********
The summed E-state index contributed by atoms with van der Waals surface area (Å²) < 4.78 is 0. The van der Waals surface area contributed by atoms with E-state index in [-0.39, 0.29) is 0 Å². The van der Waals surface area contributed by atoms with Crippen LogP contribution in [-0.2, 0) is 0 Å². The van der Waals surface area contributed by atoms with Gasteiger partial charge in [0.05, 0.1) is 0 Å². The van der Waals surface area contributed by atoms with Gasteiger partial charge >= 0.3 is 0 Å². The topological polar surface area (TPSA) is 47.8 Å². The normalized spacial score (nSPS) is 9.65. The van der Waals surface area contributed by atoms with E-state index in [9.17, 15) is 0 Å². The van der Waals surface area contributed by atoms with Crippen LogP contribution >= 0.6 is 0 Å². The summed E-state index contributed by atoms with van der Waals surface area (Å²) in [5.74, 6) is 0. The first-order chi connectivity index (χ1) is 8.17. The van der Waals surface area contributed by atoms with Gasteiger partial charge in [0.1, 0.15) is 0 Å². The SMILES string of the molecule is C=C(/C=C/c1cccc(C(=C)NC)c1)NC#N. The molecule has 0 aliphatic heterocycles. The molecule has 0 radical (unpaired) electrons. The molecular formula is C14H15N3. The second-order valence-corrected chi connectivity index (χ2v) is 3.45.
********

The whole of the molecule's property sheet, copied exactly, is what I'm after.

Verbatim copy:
The summed E-state index contributed by atoms with van der Waals surface area (Å²) < 4.78 is 0. The van der Waals surface area contributed by atoms with E-state index in [-0.39, 0.29) is 0 Å². The van der Waals surface area contributed by atoms with Crippen LogP contribution in [-0.2, 0) is 0 Å². The van der Waals surface area contributed by atoms with Gasteiger partial charge in [0.05, 0.1) is 0 Å². The van der Waals surface area contributed by atoms with Gasteiger partial charge >= 0.3 is 0 Å². The topological polar surface area (TPSA) is 47.8 Å². The normalized spacial score (nSPS) is 9.65. The van der Waals surface area contributed by atoms with E-state index in [9.17, 15) is 0 Å². The van der Waals surface area contributed by atoms with Crippen LogP contribution >= 0.6 is 0 Å². The summed E-state index contributed by atoms with van der Waals surface area (Å²) in [5.74, 6) is 0. The first-order chi connectivity index (χ1) is 8.17. The van der Waals surface area contributed by atoms with Gasteiger partial charge in [0.1, 0.15) is 0 Å². The SMILES string of the molecule is C=C(/C=C/c1cccc(C(=C)NC)c1)NC#N. The molecule has 0 aliphatic heterocycles. The molecule has 0 radical (unpaired) electrons. The molecular formula is C14H15N3. The second-order valence-corrected chi connectivity index (χ2v) is 3.45.